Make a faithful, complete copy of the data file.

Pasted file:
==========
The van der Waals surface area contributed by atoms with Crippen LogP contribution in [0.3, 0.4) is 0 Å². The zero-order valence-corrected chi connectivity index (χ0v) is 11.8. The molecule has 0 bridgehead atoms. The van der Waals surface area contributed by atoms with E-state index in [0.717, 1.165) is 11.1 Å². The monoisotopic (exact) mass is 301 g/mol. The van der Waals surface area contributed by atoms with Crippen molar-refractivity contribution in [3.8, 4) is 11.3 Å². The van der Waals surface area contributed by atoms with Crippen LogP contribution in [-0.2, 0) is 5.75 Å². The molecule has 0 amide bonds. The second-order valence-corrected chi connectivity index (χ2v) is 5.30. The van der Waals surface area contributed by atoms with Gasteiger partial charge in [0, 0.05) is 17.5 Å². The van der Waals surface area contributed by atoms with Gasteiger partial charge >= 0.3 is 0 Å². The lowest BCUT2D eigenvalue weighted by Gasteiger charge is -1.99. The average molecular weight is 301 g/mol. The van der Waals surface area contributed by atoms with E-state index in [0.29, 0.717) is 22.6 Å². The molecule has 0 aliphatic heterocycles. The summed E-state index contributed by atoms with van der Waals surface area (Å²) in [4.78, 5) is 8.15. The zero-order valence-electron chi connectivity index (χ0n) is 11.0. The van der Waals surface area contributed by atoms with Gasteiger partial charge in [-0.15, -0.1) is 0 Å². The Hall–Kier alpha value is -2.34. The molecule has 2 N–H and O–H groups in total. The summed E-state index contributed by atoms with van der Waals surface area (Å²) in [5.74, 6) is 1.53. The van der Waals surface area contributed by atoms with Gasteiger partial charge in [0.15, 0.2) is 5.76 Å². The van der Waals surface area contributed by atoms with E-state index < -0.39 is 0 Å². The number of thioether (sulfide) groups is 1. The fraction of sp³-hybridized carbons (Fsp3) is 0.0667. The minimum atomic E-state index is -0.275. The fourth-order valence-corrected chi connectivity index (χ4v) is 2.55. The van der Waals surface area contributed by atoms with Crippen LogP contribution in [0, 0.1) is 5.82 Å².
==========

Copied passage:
The van der Waals surface area contributed by atoms with Crippen LogP contribution in [0.3, 0.4) is 0 Å². The zero-order valence-corrected chi connectivity index (χ0v) is 11.8. The molecule has 0 bridgehead atoms. The van der Waals surface area contributed by atoms with E-state index in [0.717, 1.165) is 11.1 Å². The monoisotopic (exact) mass is 301 g/mol. The van der Waals surface area contributed by atoms with Crippen molar-refractivity contribution in [3.8, 4) is 11.3 Å². The van der Waals surface area contributed by atoms with Crippen LogP contribution in [-0.2, 0) is 5.75 Å². The molecule has 0 amide bonds. The second-order valence-corrected chi connectivity index (χ2v) is 5.30. The van der Waals surface area contributed by atoms with Gasteiger partial charge in [0, 0.05) is 17.5 Å². The van der Waals surface area contributed by atoms with Gasteiger partial charge >= 0.3 is 0 Å². The lowest BCUT2D eigenvalue weighted by Gasteiger charge is -1.99. The average molecular weight is 301 g/mol. The van der Waals surface area contributed by atoms with E-state index in [0.29, 0.717) is 22.6 Å². The molecule has 0 aliphatic heterocycles. The summed E-state index contributed by atoms with van der Waals surface area (Å²) in [4.78, 5) is 8.15. The zero-order valence-electron chi connectivity index (χ0n) is 11.0. The van der Waals surface area contributed by atoms with Gasteiger partial charge in [-0.15, -0.1) is 0 Å². The Hall–Kier alpha value is -2.34. The molecule has 2 N–H and O–H groups in total. The summed E-state index contributed by atoms with van der Waals surface area (Å²) in [5.74, 6) is 1.53. The van der Waals surface area contributed by atoms with Gasteiger partial charge in [0.15, 0.2) is 5.76 Å². The van der Waals surface area contributed by atoms with E-state index < -0.39 is 0 Å². The number of thioether (sulfide) groups is 1. The fraction of sp³-hybridized carbons (Fsp3) is 0.0667. The minimum atomic E-state index is -0.275. The fourth-order valence-corrected chi connectivity index (χ4v) is 2.55. The van der Waals surface area contributed by atoms with Crippen LogP contribution in [0, 0.1) is 5.82 Å².